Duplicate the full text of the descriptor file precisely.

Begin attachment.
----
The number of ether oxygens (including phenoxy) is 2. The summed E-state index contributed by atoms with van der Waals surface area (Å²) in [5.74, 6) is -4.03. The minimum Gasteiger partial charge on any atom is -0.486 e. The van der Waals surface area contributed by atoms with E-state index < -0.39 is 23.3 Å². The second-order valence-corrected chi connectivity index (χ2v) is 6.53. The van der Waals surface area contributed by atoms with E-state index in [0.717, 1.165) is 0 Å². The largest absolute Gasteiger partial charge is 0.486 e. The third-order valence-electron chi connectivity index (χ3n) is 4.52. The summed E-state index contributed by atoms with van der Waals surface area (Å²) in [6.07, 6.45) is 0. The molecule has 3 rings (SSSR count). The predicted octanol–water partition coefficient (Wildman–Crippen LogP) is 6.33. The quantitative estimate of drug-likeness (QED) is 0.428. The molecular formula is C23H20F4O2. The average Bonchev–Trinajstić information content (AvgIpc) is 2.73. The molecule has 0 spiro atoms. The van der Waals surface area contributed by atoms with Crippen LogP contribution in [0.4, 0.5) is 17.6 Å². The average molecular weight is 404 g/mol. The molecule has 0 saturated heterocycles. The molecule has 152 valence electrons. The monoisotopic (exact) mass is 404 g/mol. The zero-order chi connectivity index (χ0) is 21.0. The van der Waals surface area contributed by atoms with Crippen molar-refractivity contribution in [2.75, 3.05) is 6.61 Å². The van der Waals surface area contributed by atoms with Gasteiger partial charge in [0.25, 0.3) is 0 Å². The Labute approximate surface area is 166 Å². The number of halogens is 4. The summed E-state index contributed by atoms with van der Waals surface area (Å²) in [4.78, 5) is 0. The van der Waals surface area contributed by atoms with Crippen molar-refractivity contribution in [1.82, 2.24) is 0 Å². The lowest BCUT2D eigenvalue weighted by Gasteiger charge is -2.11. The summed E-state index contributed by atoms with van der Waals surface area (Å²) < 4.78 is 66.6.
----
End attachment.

The number of ether oxygens (including phenoxy) is 2. The summed E-state index contributed by atoms with van der Waals surface area (Å²) in [5.74, 6) is -4.03. The minimum Gasteiger partial charge on any atom is -0.486 e. The van der Waals surface area contributed by atoms with E-state index < -0.39 is 23.3 Å². The second-order valence-corrected chi connectivity index (χ2v) is 6.53. The van der Waals surface area contributed by atoms with E-state index in [0.717, 1.165) is 0 Å². The largest absolute Gasteiger partial charge is 0.486 e. The third-order valence-electron chi connectivity index (χ3n) is 4.52. The summed E-state index contributed by atoms with van der Waals surface area (Å²) in [6.07, 6.45) is 0. The molecule has 3 rings (SSSR count). The predicted octanol–water partition coefficient (Wildman–Crippen LogP) is 6.33. The quantitative estimate of drug-likeness (QED) is 0.428. The molecular formula is C23H20F4O2. The average Bonchev–Trinajstić information content (AvgIpc) is 2.73. The molecule has 0 spiro atoms. The van der Waals surface area contributed by atoms with Crippen LogP contribution in [0.4, 0.5) is 17.6 Å². The average molecular weight is 404 g/mol. The molecule has 0 saturated heterocycles. The molecule has 152 valence electrons. The monoisotopic (exact) mass is 404 g/mol. The zero-order chi connectivity index (χ0) is 21.0. The van der Waals surface area contributed by atoms with Crippen molar-refractivity contribution in [2.75, 3.05) is 6.61 Å². The van der Waals surface area contributed by atoms with Gasteiger partial charge in [0.25, 0.3) is 0 Å². The Labute approximate surface area is 166 Å². The number of halogens is 4. The summed E-state index contributed by atoms with van der Waals surface area (Å²) in [4.78, 5) is 0. The van der Waals surface area contributed by atoms with Crippen molar-refractivity contribution in [1.82, 2.24) is 0 Å². The lowest BCUT2D eigenvalue weighted by Gasteiger charge is -2.11. The summed E-state index contributed by atoms with van der Waals surface area (Å²) < 4.78 is 66.6.